September 6, 2014 | by Valerie Zapanta
Radiation oncology is one of the three main specialties involved in the successful treatment of cancer, along with surgical oncology and medical oncology. Experts in this field, known as radiation oncologists, advise patients as to whether radiation therapy will be useful for their cancer – and how it can best be safely and effectively delivered.
Here, Jeffrey Y.C. Wong, M.D., chair of radiation oncology at City of Hope, shares what he sees as the future of radiation oncology and the importance of this type of therapy in the treatment of cancer.
How and why did you decide to become a radiation oncologist?
I’ve always had an interest in the math, physics and engineering fields. I almost became an engineer, but decided to switch to oncology with a focus in medicine, and radiation oncology is a good blend of both. Radiation oncology is a blend of engineering, computer sciences, physics, biology and medicine, with the primary goal of helping people.
What inspires you daily to do the work you do?
I, along with my colleagues at City of Hope, have the opportunity to make a difference in patients'' lives every day. For many patients, our therapies can help result in a cure of their cancer. We also have the opportunity to make a contribution to cancer research and advance the field of oncology.
What is the biggest myth about radiation oncology?
The biggest myth is that radiation therapy is supplemental or secondary to other therapies, such as surgery and chemotherapy. In reality, radiation therapy is an established and proven form of therapy. For most cancers, the fundamental local therapies have always been surgery or radiation therapy, with chemotherapy and other systemic therapies further improving results, such that most cancer therapies today involve all these forms of therapies working together to optimize success. Radiation oncology remains a very important and irreplaceable part of cancer treatment.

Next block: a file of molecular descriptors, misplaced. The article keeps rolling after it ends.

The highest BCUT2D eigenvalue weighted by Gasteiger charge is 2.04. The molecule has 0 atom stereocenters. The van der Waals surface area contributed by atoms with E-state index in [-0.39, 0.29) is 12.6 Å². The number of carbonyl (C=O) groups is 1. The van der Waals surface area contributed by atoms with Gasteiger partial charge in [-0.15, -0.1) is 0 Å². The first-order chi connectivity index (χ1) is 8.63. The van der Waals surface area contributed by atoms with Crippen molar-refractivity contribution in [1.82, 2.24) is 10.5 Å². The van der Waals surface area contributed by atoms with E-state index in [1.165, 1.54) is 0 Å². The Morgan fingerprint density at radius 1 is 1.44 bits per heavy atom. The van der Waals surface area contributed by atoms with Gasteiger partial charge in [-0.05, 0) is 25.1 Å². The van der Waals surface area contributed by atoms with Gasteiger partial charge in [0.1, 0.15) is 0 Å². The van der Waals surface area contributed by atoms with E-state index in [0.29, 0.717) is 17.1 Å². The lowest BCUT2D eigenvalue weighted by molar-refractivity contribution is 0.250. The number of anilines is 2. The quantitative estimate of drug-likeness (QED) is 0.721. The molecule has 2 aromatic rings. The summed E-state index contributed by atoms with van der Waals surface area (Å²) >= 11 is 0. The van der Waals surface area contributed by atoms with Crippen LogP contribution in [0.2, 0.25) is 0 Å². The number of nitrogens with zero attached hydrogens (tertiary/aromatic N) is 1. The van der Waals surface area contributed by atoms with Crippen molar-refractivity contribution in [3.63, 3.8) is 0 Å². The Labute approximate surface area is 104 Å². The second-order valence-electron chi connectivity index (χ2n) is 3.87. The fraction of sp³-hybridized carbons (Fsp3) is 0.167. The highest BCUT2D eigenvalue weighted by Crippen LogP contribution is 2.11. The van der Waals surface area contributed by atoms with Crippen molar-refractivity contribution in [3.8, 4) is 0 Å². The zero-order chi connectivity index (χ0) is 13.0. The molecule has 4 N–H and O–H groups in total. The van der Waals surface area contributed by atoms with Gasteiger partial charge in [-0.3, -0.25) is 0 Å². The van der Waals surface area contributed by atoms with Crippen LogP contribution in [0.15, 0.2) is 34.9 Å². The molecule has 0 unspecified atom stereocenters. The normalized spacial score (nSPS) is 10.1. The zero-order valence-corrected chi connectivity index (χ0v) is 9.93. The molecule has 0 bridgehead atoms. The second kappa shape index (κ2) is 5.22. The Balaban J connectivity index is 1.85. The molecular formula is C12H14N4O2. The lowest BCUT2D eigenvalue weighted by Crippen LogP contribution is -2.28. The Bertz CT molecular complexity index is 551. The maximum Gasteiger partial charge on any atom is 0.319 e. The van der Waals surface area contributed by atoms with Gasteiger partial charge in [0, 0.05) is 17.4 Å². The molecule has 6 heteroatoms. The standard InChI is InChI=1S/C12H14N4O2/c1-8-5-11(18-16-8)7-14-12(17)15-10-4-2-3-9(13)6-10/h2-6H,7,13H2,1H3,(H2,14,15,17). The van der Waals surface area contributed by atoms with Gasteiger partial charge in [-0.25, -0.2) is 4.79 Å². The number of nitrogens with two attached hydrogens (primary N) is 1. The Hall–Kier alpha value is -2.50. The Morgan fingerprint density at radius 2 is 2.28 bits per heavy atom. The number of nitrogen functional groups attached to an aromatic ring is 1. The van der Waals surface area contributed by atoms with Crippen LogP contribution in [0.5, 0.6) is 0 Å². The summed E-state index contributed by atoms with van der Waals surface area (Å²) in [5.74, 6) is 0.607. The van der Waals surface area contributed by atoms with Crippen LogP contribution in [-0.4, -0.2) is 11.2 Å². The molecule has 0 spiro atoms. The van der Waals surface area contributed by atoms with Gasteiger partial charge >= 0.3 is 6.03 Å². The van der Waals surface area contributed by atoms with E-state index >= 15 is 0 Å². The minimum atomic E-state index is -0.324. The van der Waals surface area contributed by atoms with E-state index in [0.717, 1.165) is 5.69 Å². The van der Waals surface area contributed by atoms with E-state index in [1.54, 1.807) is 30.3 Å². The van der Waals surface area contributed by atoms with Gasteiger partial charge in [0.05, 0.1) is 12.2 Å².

Are there new developments and new technologies available?
New technologies continue to emerge and evolve, while continuing to improve the outcomes and reduce the side effects of all our therapies, including radiation therapy. In addition, there are new therapies that are looking at ways to cure cancer without the use of traditional radiation therapy, for example our new focused ultrasound technology.
Where is the field of radiation oncology headed?
The field is evolving in several aspects.
First, new technologies continue to improve the precision of therapy delivery.
Second, advances in engineering, physics and tumor imaging allow us to more precisely target tumors that actually move during therapies. For example, these include tumors of the lung.
Third, with the advances in precision we will be able to deliver radiation therapy in a much shorter time period of a few days to a few weeks, versus five to eight weeks.
Fourth, we will probably see more integration of radiation therapy with the newer therapies such as, immunotherapy.
Finally, there will also be developments and advances in the use of tools to better personalize our oncology care. These same tools will be used toward the application of radiation therapy.
What advice do you have for patients recently diagnosed with cancer?
It is very important that you get complete and accurate information once you are diagnosed with cancer. Seek out the opinions of experts. If radiation oncology is mentioned as an option or part of your care, you should request a consultation with a radiation oncologist before you start therapy.
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** Learn more about becoming a patient or getting a second opinion at City of Hope by visiting our website or by calling 800-826-HOPE (4673). You may also request a new patient appointment online. City of Hope staff will explain what's required for a consult at City of Hope and help you determine, before you come in, whether or not your insurance will pay for the appointment.